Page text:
Once a treatment of choice, heterocyclic antidepressants (originally called tricyclics) still have a special place in the panoply of drug options for depression, with names such as Elavil, Tofranil, and Pamelor. On the plus side, they’re proven entities. Psychiatrists know what to expect when prescribing them, and they can offer significant relief from depression. On the downside, side effects (drowsiness, dry mouth, blurry vision, and weight gain) have now relegated these drugs to second-choice status. However, if insomnia accompanies depression, doctors may take advantage of the drowsiness side effect and prescribe a small dose of a heterocyclic at bedtime.
Each of five newer antidepressants has a unique mechanism of action and isn’t classified in any of the preceding groups. Exactly how buproprion (Wellbutrin) works is not known, but it seems to affect serotonin and a second neurotransmitter called dopamine. (A side effect causes smokers to lose interest in cigarettes, so it’s also marketed under the name Zyban.) Venlafaxine (Effexor), nefazodone (Serzone), trazodone (Desyrel), and mirtazapine (Remeron) also have this dual neurotransmitter action, changing brain levels of both serotonin and norepinephrine. If serotonin is affected more than norepinephrine, as with Serzone and Desyrel, the effect is sedation. If the reverse, as with Effexor or Remeron, you may feel stimulated or unable to sleep. Let a clinician familiar with these medications select what’s best for your depression.
Lastly, over past decades, countless people have found relief of depression with monoamine oxidase inhibitors (MAO inhibitors), such as Nardil, Marplan, and Parnate. These drugs are prescribed primarily by psychiatrists with extensive experience and knowledge about how they work, who will benefit from them, and what side effects might result. MAOs can cause serious interactions if combined with certain antidepressants, vasoconstrictors, and decongestants. Also, they can produce problems when taken along with tyramine-rich foods, such as dark chocolate, aged cheeses, and certain red wines.
If an antidepressant isn’t making you feel better, your doctor may add a mood stabilizer like lithium or a thyroid hormone to your regimen. In many cases, one of these can make all the difference.
Swim, bike, walk. Get regular exercise. You’ll feel better in part because you took charge. You may also have a surge of “feel-good” (and pain-relieving) substances called endorphins. Countless studies reinforce the emotional lift of exercise. Stress and anxiety drop. Blood gets flowing. Blood pressure falls. Negative emotions—helplessness, anxiety, hostility—diminish. Even a simple 15-minute walk can enhance your mood. A small Johns Hopkins study found that adults who were fitter and relatively lean were more likely to feel happier, but the benefits won’t last unless you keep at it.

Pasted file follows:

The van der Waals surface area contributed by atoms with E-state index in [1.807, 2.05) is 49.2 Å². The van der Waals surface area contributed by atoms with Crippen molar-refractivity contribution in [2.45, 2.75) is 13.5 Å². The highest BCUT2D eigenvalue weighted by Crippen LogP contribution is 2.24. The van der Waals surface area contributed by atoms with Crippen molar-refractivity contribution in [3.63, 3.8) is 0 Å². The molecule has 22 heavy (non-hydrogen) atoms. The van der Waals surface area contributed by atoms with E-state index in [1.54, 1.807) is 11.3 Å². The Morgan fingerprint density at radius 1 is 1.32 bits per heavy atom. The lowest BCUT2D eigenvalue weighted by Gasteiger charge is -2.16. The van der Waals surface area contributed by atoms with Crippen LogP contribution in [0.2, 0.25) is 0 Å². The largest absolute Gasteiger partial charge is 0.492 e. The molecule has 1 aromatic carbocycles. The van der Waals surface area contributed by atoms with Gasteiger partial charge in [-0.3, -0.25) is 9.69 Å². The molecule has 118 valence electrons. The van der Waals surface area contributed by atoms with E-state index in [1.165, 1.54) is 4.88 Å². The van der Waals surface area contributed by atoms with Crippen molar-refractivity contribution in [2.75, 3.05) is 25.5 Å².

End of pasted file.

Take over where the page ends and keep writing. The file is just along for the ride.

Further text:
Exercise also improves sleep, another key factor in improving mood. The right amount of sleep is critical. Seven to eight hours a night is ideal. Avoid napping, and get up at the same time every morning. Aim for a healthy diet, too. Poor eating can increase fatigue and feelings of unease.
You might also explore your spiritual side, whether religion or other beliefs, for answers to meaning in life. Meditation and yoga are risk-free ways to get a valuable perspective on your daily troubles.
Stay connected socially in any way you can. Adopt a pet. Take a class. Or join a club related to something you’re interested in (maybe bridge, chess, gardening, or walking). If you find yourself turning to alcohol or drugs, ask your doctor about a support group that can help you reduce your intake: Both alcohol and drugs can trigger and intensify depression.
Related Procedures for Depression
Psychotherapy may be the place to start, especially if you’re only mildly depressed. This type of verbal (and nonverbal) exchange can sometimes work on depression as effectively as drugs. Side effects are less of an issue, and you don’t have to worry about interactions with other medicines (this can be particularly important for older people who are taking lots of pills). There are drawbacks, however. Psychotherapy alone is not effective for severe depression; this give-and-take process can take longer than drugs to work (results in six to eight weeks or more versus four to six weeks with medication) and it can be expensive.
A skilled therapist will often mix and match therapeutic approaches for depression based on what you’re going through. Psychodynamic therapy, for example, looks to past experiences to shed light on why you’re feeling what you’re feeling now. Interpersonal therapy, or crisis intervention, works especially well when an immediate problem—a child leaving home, a spouse dying—is causing you to feel low.
Behavioural therapy attempts to change destructive patterns of acting or thinking by honing social skills, self-control, and problem-solving strategies. It works best when the problem can be clearly defined and “good behaviour” rewarded. It’s often blended with cognitive therapy, which boosts confidence and counters your fear of failure by showing you how competent you can be. In group therapy, you’re given a chance to share your feelings (and solutions) with others.